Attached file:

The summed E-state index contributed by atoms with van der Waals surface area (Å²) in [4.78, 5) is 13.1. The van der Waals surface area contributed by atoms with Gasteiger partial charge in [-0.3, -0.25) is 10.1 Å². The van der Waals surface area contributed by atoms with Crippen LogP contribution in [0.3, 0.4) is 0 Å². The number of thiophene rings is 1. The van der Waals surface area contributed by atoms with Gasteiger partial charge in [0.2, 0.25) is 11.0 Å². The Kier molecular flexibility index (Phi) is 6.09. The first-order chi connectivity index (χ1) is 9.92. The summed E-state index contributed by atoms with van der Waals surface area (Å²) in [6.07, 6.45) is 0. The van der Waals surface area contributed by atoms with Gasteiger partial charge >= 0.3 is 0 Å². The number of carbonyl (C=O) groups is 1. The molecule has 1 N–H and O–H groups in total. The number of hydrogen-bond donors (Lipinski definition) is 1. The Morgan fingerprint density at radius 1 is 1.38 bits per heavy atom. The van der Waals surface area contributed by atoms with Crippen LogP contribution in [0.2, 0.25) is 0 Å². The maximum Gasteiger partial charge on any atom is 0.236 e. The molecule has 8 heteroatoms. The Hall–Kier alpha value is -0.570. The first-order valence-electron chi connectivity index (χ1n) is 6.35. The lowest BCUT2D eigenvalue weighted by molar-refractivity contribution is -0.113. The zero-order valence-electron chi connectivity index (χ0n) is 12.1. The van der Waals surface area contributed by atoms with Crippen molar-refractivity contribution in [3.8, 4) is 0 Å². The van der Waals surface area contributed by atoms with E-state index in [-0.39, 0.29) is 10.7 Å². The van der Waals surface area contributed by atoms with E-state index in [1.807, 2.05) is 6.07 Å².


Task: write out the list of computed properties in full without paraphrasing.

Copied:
The summed E-state index contributed by atoms with van der Waals surface area (Å²) in [4.78, 5) is 13.1. The van der Waals surface area contributed by atoms with Gasteiger partial charge in [-0.3, -0.25) is 10.1 Å². The van der Waals surface area contributed by atoms with Crippen LogP contribution in [0.3, 0.4) is 0 Å². The number of thiophene rings is 1. The van der Waals surface area contributed by atoms with Gasteiger partial charge in [0.2, 0.25) is 11.0 Å². The Kier molecular flexibility index (Phi) is 6.09. The first-order chi connectivity index (χ1) is 9.92. The summed E-state index contributed by atoms with van der Waals surface area (Å²) in [6.07, 6.45) is 0. The van der Waals surface area contributed by atoms with Gasteiger partial charge >= 0.3 is 0 Å². The number of carbonyl (C=O) groups is 1. The molecule has 1 N–H and O–H groups in total. The number of hydrogen-bond donors (Lipinski definition) is 1. The Morgan fingerprint density at radius 1 is 1.38 bits per heavy atom. The van der Waals surface area contributed by atoms with Crippen LogP contribution in [0.2, 0.25) is 0 Å². The maximum Gasteiger partial charge on any atom is 0.236 e. The molecule has 8 heteroatoms. The Hall–Kier alpha value is -0.570. The first-order valence-electron chi connectivity index (χ1n) is 6.35. The lowest BCUT2D eigenvalue weighted by molar-refractivity contribution is -0.113. The zero-order valence-electron chi connectivity index (χ0n) is 12.1. The van der Waals surface area contributed by atoms with Crippen molar-refractivity contribution in [3.8, 4) is 0 Å². The van der Waals surface area contributed by atoms with E-state index in [-0.39, 0.29) is 10.7 Å². The van der Waals surface area contributed by atoms with E-state index in [1.807, 2.05) is 6.07 Å².